MGM’s planned take on Metro 2033 was abandoned following a failed attempt to Americanize the story. Metro 2033 started life as a novel by author Dmitry Glukhovsky and follows the survivors of a nuclear attack on Russia living underground in the sprawling metro system. The protagonist Artyom embarks on an epic journey to uncover the mystery behind the Dark Ones and has to fight warring factions and mutated creatures along the way.
Metro 2033 went on to spawn two sequel books and an acclaimed video game series, with the third game Metro: Exodus set for release in early 2019. Both the books and games combine sci-and horror with a strong political subtext, and the concept is inherently cinematic. It announced back in 2012 that MGM would spearhead a big screen adaption, with F. Scott Frazier (xXx: Return Of Xander Cage) hired to write a script.
Little has been heard of this planned Metro 2033 movie in the years since it was announced, but in a new interview with VG247, Glukhovsky confirmed the project was scrapped and the rights have reverted back to him. While he says Metro: Exodus could potentially kickstart the stalled project, there’s currently no movement on it:
The project with MGM optioning this book and developing a script had brought us to nothing and the rights reverted to me. So currently we are speaking with a new set of producers about a possible adaptation but this is a very long and difficult process. I’m still optimistic. We’ll see if the release of Metro Exodus can push the IP across a little bit the oceans and see how that works.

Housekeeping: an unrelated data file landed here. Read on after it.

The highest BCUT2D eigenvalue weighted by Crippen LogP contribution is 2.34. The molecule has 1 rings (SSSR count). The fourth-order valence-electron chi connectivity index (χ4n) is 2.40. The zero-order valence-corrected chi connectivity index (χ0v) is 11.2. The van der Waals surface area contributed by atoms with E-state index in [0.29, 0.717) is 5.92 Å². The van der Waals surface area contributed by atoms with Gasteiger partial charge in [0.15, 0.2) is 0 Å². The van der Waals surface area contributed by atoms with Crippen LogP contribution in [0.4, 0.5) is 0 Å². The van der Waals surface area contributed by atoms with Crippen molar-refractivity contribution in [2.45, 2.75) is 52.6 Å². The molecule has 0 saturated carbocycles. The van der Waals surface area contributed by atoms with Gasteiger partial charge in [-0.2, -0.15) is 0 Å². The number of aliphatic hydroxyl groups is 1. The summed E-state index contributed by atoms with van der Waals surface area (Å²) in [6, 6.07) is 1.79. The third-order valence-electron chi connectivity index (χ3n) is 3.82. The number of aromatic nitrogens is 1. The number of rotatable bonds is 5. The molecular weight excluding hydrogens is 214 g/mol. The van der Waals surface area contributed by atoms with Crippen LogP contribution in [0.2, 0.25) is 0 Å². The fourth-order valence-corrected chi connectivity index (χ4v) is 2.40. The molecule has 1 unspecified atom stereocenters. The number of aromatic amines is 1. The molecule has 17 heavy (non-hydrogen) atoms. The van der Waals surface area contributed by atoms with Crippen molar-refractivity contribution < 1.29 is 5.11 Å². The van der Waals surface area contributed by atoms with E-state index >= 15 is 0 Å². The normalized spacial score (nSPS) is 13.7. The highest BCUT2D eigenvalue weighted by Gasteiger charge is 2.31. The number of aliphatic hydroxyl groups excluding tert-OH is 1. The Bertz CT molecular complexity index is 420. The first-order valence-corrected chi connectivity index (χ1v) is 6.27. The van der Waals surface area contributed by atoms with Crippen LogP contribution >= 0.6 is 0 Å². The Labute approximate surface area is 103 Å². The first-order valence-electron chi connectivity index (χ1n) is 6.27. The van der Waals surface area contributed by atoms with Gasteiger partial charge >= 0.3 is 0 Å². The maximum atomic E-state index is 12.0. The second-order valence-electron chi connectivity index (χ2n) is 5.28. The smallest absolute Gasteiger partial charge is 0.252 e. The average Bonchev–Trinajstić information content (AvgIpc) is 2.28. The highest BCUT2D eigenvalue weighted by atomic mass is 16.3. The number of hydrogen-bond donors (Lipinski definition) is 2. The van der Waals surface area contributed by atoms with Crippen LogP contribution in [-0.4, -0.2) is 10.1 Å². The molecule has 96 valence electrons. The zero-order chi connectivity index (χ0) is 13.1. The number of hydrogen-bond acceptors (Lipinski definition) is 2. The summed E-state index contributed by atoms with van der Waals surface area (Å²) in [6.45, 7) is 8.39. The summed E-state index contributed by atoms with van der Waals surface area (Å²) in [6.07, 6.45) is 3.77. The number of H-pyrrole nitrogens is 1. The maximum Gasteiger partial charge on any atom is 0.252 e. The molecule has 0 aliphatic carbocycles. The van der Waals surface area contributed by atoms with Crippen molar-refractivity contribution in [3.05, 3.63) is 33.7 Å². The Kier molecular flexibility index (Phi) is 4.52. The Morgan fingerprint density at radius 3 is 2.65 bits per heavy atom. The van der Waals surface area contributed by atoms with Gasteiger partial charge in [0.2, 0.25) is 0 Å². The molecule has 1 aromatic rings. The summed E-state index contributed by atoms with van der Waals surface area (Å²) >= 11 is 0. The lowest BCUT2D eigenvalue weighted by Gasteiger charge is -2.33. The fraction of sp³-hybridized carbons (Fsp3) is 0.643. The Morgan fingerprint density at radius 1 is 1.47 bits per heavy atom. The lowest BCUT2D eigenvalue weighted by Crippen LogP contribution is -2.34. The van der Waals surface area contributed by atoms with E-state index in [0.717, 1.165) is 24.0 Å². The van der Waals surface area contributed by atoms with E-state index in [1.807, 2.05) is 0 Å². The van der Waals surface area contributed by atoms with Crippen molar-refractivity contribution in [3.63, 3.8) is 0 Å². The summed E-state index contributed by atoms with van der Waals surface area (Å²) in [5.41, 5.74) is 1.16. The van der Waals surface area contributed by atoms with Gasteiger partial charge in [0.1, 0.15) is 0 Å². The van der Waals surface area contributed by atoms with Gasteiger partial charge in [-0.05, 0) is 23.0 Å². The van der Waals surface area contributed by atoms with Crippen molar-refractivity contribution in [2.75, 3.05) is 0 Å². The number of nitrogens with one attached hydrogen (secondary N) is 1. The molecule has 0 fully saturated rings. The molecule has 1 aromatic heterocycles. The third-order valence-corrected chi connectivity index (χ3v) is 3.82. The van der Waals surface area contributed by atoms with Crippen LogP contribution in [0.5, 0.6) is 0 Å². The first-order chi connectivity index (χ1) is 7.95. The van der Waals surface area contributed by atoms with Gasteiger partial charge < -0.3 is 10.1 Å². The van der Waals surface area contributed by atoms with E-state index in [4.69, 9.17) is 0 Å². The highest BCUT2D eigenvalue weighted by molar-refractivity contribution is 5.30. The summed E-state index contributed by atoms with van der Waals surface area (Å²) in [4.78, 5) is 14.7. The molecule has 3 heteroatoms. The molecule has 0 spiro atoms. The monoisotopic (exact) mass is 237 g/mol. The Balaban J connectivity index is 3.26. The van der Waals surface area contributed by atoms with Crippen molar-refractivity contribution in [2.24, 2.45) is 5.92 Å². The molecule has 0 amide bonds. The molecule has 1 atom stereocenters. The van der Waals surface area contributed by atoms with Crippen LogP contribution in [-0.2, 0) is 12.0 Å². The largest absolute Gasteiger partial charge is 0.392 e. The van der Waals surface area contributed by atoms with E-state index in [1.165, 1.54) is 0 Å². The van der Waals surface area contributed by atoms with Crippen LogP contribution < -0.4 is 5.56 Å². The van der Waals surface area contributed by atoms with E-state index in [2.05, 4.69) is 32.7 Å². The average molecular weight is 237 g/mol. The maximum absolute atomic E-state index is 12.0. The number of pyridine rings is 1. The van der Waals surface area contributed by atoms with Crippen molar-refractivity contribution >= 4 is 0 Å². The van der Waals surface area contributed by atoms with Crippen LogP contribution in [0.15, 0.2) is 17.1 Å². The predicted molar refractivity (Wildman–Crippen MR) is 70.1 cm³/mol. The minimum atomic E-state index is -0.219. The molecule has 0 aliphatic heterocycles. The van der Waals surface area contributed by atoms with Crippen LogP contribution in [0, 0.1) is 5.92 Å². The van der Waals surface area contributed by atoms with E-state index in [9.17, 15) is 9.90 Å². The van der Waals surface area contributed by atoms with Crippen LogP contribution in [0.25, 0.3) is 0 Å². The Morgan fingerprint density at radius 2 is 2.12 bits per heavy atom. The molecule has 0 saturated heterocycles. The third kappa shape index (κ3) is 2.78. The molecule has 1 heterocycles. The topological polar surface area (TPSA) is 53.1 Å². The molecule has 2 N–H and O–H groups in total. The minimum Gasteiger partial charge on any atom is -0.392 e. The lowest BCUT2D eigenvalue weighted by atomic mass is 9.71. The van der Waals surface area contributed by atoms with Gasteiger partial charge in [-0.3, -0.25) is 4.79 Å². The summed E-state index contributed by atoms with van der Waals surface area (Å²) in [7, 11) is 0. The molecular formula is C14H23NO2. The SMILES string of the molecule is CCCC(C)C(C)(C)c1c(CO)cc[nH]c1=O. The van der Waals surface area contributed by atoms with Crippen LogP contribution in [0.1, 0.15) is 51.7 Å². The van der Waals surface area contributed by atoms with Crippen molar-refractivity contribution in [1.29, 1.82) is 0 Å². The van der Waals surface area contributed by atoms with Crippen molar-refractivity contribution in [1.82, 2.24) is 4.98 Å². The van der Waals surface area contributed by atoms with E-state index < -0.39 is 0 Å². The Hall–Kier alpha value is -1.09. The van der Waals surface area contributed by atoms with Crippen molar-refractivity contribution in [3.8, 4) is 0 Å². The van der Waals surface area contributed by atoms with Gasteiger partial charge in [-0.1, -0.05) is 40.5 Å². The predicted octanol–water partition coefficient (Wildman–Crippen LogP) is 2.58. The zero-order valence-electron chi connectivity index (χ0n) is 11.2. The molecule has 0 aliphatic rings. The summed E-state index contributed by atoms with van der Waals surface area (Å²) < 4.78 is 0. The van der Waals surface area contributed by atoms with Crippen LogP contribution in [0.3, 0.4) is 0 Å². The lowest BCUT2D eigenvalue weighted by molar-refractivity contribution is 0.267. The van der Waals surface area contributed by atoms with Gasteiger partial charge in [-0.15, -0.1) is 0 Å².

The author also revealed MGM tried to transplant the action and political subtext from Moscow to Washington DC, but it just didn’t work:
A lot of things didn’t work out in Washington DC. In Washington DC, Nazis don’t work, Communists don’t work at all, and the Dark Ones don’t work. Washington DC is a black city basically. That’s not at all the allusion I want to have, it’s a metaphor of general xenophobia but it’s not a comment on African Americans at all. So it didn’t work. They had to replace the Dark Ones with some kind of random beasts and as long as the beasts don’t look human, the entire story of xenophobia doesn’t work which was very important to me as a convinced internationalist. They turned it into a very generic thing.
In a way, it's not a surprise MGM tried to Americanize Metro 2033, but considering the source material is fundamentally Russian, any such attempt was almost certainly doomed to failure. MGM was likely concerned a big budget blockbuster following Russian characters probably wouldn’t appeal to American audiences, but given the worldwide popularity of the Metro franchise, it was probably a risk worth taking.
Metro: Exodus will take players deeper into the wasteland than ever before, and is set after Metro: Last Light. In addition to new gameplay mechanics, the title will also tell an epic story that takes place over the course of a year. Like Glukhovsky states, perhaps renewed interest in the series following Exodus will help a Metro 2033 movie get moving again. If studios are still concerned about movie’s appeal to an American audience, maybe a streaming service like Netflix would be a better fit for the project.